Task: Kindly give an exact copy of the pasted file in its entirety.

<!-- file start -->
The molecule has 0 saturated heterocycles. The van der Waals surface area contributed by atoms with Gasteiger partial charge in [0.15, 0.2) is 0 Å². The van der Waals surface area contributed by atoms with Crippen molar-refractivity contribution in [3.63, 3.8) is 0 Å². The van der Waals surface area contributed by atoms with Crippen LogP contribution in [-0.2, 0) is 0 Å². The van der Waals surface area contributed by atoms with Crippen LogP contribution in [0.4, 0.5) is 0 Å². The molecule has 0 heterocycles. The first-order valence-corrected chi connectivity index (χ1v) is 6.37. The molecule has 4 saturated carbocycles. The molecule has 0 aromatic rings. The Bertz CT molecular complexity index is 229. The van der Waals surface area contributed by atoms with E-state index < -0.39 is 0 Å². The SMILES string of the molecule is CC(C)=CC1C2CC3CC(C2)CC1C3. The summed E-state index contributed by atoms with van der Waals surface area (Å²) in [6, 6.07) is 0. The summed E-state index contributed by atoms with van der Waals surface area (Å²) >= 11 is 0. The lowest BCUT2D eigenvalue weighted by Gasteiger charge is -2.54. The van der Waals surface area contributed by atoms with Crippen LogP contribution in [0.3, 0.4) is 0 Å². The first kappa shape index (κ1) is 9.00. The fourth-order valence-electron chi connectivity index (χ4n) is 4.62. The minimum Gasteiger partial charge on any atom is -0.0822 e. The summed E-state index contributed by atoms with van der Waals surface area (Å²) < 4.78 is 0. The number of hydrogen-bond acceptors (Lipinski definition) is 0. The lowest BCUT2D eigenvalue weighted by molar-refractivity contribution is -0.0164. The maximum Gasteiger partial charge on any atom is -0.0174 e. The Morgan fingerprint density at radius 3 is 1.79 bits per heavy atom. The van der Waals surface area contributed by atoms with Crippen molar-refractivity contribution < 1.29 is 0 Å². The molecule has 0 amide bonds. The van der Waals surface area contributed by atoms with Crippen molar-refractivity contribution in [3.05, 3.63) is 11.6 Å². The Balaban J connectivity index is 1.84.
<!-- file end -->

The molecule has 0 saturated heterocycles. The van der Waals surface area contributed by atoms with Gasteiger partial charge in [0.15, 0.2) is 0 Å². The van der Waals surface area contributed by atoms with Crippen molar-refractivity contribution in [3.63, 3.8) is 0 Å². The van der Waals surface area contributed by atoms with Crippen LogP contribution in [-0.2, 0) is 0 Å². The van der Waals surface area contributed by atoms with Crippen LogP contribution in [0.4, 0.5) is 0 Å². The molecule has 0 heterocycles. The first-order valence-corrected chi connectivity index (χ1v) is 6.37. The molecule has 4 saturated carbocycles. The molecule has 0 aromatic rings. The Bertz CT molecular complexity index is 229. The van der Waals surface area contributed by atoms with E-state index < -0.39 is 0 Å². The SMILES string of the molecule is CC(C)=CC1C2CC3CC(C2)CC1C3. The summed E-state index contributed by atoms with van der Waals surface area (Å²) in [6, 6.07) is 0. The summed E-state index contributed by atoms with van der Waals surface area (Å²) >= 11 is 0. The lowest BCUT2D eigenvalue weighted by Gasteiger charge is -2.54. The van der Waals surface area contributed by atoms with Crippen LogP contribution in [0.3, 0.4) is 0 Å². The first kappa shape index (κ1) is 9.00. The fourth-order valence-electron chi connectivity index (χ4n) is 4.62. The minimum Gasteiger partial charge on any atom is -0.0822 e. The summed E-state index contributed by atoms with van der Waals surface area (Å²) < 4.78 is 0. The number of hydrogen-bond acceptors (Lipinski definition) is 0. The lowest BCUT2D eigenvalue weighted by molar-refractivity contribution is -0.0164. The maximum Gasteiger partial charge on any atom is -0.0174 e. The Morgan fingerprint density at radius 3 is 1.79 bits per heavy atom. The van der Waals surface area contributed by atoms with Crippen molar-refractivity contribution < 1.29 is 0 Å². The molecule has 0 amide bonds. The van der Waals surface area contributed by atoms with Crippen molar-refractivity contribution in [3.05, 3.63) is 11.6 Å². The Balaban J connectivity index is 1.84.